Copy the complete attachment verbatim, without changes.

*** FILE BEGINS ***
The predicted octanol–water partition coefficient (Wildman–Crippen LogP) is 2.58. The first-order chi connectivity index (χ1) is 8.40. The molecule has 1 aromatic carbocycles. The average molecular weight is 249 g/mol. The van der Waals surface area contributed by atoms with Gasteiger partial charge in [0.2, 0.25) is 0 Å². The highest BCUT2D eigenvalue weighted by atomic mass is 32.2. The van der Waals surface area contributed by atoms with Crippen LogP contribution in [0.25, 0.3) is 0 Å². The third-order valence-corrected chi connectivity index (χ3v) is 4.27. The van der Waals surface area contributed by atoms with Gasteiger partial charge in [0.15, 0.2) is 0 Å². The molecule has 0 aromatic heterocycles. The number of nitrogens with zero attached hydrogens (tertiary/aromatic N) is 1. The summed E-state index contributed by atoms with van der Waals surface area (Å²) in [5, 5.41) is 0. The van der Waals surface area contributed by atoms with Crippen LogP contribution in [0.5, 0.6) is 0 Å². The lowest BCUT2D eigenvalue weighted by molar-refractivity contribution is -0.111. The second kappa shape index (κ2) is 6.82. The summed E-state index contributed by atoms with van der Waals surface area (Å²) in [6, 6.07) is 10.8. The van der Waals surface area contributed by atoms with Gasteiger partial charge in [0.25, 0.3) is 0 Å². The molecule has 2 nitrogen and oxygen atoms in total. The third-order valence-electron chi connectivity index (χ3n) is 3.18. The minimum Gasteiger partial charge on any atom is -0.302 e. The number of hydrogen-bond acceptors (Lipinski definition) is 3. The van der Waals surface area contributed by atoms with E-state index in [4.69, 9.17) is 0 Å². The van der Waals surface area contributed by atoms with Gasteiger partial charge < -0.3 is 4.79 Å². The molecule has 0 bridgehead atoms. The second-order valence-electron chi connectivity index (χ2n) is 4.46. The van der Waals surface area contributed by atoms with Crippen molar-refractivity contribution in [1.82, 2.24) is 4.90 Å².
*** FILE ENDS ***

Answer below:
The predicted octanol–water partition coefficient (Wildman–Crippen LogP) is 2.58. The first-order chi connectivity index (χ1) is 8.40. The molecule has 1 aromatic carbocycles. The average molecular weight is 249 g/mol. The van der Waals surface area contributed by atoms with Gasteiger partial charge in [0.2, 0.25) is 0 Å². The highest BCUT2D eigenvalue weighted by atomic mass is 32.2. The van der Waals surface area contributed by atoms with Crippen LogP contribution in [0.25, 0.3) is 0 Å². The third-order valence-corrected chi connectivity index (χ3v) is 4.27. The van der Waals surface area contributed by atoms with Gasteiger partial charge in [0.15, 0.2) is 0 Å². The molecule has 0 aromatic heterocycles. The number of nitrogens with zero attached hydrogens (tertiary/aromatic N) is 1. The summed E-state index contributed by atoms with van der Waals surface area (Å²) in [5, 5.41) is 0. The van der Waals surface area contributed by atoms with Crippen LogP contribution in [0.5, 0.6) is 0 Å². The lowest BCUT2D eigenvalue weighted by molar-refractivity contribution is -0.111. The second kappa shape index (κ2) is 6.82. The summed E-state index contributed by atoms with van der Waals surface area (Å²) in [6, 6.07) is 10.8. The van der Waals surface area contributed by atoms with Gasteiger partial charge in [0.25, 0.3) is 0 Å². The molecule has 2 nitrogen and oxygen atoms in total. The third-order valence-electron chi connectivity index (χ3n) is 3.18. The minimum Gasteiger partial charge on any atom is -0.302 e. The number of hydrogen-bond acceptors (Lipinski definition) is 3. The van der Waals surface area contributed by atoms with E-state index in [4.69, 9.17) is 0 Å². The van der Waals surface area contributed by atoms with Gasteiger partial charge < -0.3 is 4.79 Å². The molecule has 0 bridgehead atoms. The second-order valence-electron chi connectivity index (χ2n) is 4.46. The van der Waals surface area contributed by atoms with Crippen molar-refractivity contribution in [1.82, 2.24) is 4.90 Å².